The origin of the word cliché is, not surprisingly, French. The French first used the word to describe the sound that a matrix, or a mould with letters on it, made when being dropped into molten metal to make a printing plate. Well, the meaning has certainly come a long way since then.
There are various interpretive descriptions of ‘the cliché’, depending on which dictionary or thesaurus you consult, but this one describes it well enough for most readers to grasp its meaning: an original saying, phrase, work of art or part thereof that, through continual use, becomes trite and unimaginative; or this, the cliché can be an expression imposed by conventionalised linguistic usage.
Like most people, I grew up using clichéd terms that I thought were ‘cool’ at the time; even the word ‘cool’ is a cliché ‒ originating from Miles Davis (Jazz musician/composer) in 1956 with ‘Birth of the Cool’ ‒ meaning an indefinable quality that makes something or someone extraordinary; however, through over use it became hackneyed before most of you were born. A couple of clichéd terms in current use by teenagers today and that particularly annoy me are, ‘Oh my God!’ or ‘That is sooo gay!’ (what does that even mean?)
If you think about some of the clichés still in use in writing or everyday speech today, although they came about through logical processes, they can be totally obscure; and yet we know instinctively what they mean:
• ‘In the clink’: in a jail or prison. This goes back to the 12th century when there was a prison on Clink Street in the city of London, England.
• Minding your “Ps” and “Qs”: to be on your best behaviour. The English beer tankard was purchased over the bar in a pint or a quart size and if a customer became unruly, the bartender would say, ‘mind your Ps & Qs’.
• Copper or Cop: referring to a policeman. During the 19th century, the word ‘cop’ meant to grasp or catch; when a policeman caught a criminal the term ‘copper’ was used (in the early English crime films they even had the criminal getting caught saying, ‘It’s fair cop’).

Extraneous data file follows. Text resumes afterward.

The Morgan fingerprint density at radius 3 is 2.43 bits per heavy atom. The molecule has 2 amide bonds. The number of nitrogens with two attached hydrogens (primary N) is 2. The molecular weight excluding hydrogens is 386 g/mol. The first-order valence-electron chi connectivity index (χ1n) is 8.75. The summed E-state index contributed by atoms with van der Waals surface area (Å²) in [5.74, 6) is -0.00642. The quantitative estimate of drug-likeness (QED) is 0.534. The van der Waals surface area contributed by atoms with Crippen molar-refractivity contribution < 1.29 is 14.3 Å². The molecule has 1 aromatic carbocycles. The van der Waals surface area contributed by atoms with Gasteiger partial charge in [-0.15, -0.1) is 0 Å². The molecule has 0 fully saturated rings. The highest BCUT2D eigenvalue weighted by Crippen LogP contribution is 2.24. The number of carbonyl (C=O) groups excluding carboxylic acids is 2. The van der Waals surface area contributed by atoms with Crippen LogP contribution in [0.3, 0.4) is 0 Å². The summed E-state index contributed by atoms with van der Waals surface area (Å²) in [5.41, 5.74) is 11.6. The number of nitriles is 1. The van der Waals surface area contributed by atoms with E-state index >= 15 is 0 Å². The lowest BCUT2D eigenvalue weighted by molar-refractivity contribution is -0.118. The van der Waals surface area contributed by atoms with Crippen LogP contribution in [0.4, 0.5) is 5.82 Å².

• And here’s a real little charmer… oops cliché again…To have a frog in your throat: a sore throat. In the 12th and 13th centuries, doctors used actual frogs to treat a patient who suffered from a severe cough. With the frog actually placed inside the patient’s mouth it was thought that the secretions of the frog coated the throat and helped to heal it. Burp, delightful.
Clichés are often idioms. Idioms are figurative phrases with an implied meaning and although it is tempting at times to use a well-known phrase (a cliché) that can paint a general picture in a few words: ‘The pot calling the kettle black,’ or ‘Stop and smell the roses’; the use of clichés in writing, speech, or argument is generally considered a mark of inexperience, lack of originality or just plain laziness.
I do sometimes slip one in, but clichés are one of my editor’s pet hates and she very rarely lets me get away with it: I’ll find a line through the phrase and a note saying, ‘You can do better than this!’ There are places that I have insisted they stay in: chapter titles, I feel, are excellent places to use clichés, and in one book in particular I deliberately used a cliché for every single chapter heading.
Except under certain circumstances, I have to agree with my editor; I find that if I come across a well-worn cliché in something I’m reading it ‘sends a shiver down my spine’ and if there are more than a few it can soon ‘take me to the brink’, totally ruining the book for me and ensuring that ‘I never darken that author’s door again’, ‘so to speak’, ‘if you know what I mean?’ ‘Nudge, nudge, wink, wink,’ and you know what they say about ‘a nudge being as good as a wink to a blind horse.’ So basically, ‘you can bet your bottom dollar’ that clichés are something ‘I try to steer clear of’, ‘and you can take that to the bank’.